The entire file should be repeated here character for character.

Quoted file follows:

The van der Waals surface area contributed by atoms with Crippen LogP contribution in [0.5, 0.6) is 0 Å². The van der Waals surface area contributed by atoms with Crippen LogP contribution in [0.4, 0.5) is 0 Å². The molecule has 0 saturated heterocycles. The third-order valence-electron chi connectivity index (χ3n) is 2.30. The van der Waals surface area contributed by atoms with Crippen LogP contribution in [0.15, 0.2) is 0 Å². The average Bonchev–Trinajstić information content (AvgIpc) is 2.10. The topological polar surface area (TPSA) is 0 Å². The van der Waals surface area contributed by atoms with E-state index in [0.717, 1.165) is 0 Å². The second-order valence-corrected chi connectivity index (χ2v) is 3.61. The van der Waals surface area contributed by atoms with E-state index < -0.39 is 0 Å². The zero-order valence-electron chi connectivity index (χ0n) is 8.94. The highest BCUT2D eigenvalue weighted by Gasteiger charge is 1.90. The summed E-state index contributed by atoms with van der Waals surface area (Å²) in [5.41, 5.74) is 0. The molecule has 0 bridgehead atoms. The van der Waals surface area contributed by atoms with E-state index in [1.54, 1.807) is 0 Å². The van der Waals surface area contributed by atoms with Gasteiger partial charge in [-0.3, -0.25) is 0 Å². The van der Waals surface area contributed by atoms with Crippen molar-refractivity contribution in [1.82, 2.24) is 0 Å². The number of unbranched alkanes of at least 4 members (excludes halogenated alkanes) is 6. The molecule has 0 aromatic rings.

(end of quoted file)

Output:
The van der Waals surface area contributed by atoms with Crippen LogP contribution in [0.5, 0.6) is 0 Å². The van der Waals surface area contributed by atoms with Crippen LogP contribution in [0.4, 0.5) is 0 Å². The molecule has 0 saturated heterocycles. The third-order valence-electron chi connectivity index (χ3n) is 2.30. The van der Waals surface area contributed by atoms with Crippen LogP contribution in [0.15, 0.2) is 0 Å². The average Bonchev–Trinajstić information content (AvgIpc) is 2.10. The topological polar surface area (TPSA) is 0 Å². The van der Waals surface area contributed by atoms with E-state index in [0.717, 1.165) is 0 Å². The second-order valence-corrected chi connectivity index (χ2v) is 3.61. The van der Waals surface area contributed by atoms with E-state index < -0.39 is 0 Å². The zero-order valence-electron chi connectivity index (χ0n) is 8.94. The highest BCUT2D eigenvalue weighted by Gasteiger charge is 1.90. The summed E-state index contributed by atoms with van der Waals surface area (Å²) in [5.41, 5.74) is 0. The molecule has 0 bridgehead atoms. The van der Waals surface area contributed by atoms with E-state index in [1.54, 1.807) is 0 Å². The van der Waals surface area contributed by atoms with Gasteiger partial charge in [-0.3, -0.25) is 0 Å². The van der Waals surface area contributed by atoms with Crippen molar-refractivity contribution in [1.82, 2.24) is 0 Å². The number of unbranched alkanes of at least 4 members (excludes halogenated alkanes) is 6. The molecule has 0 aromatic rings.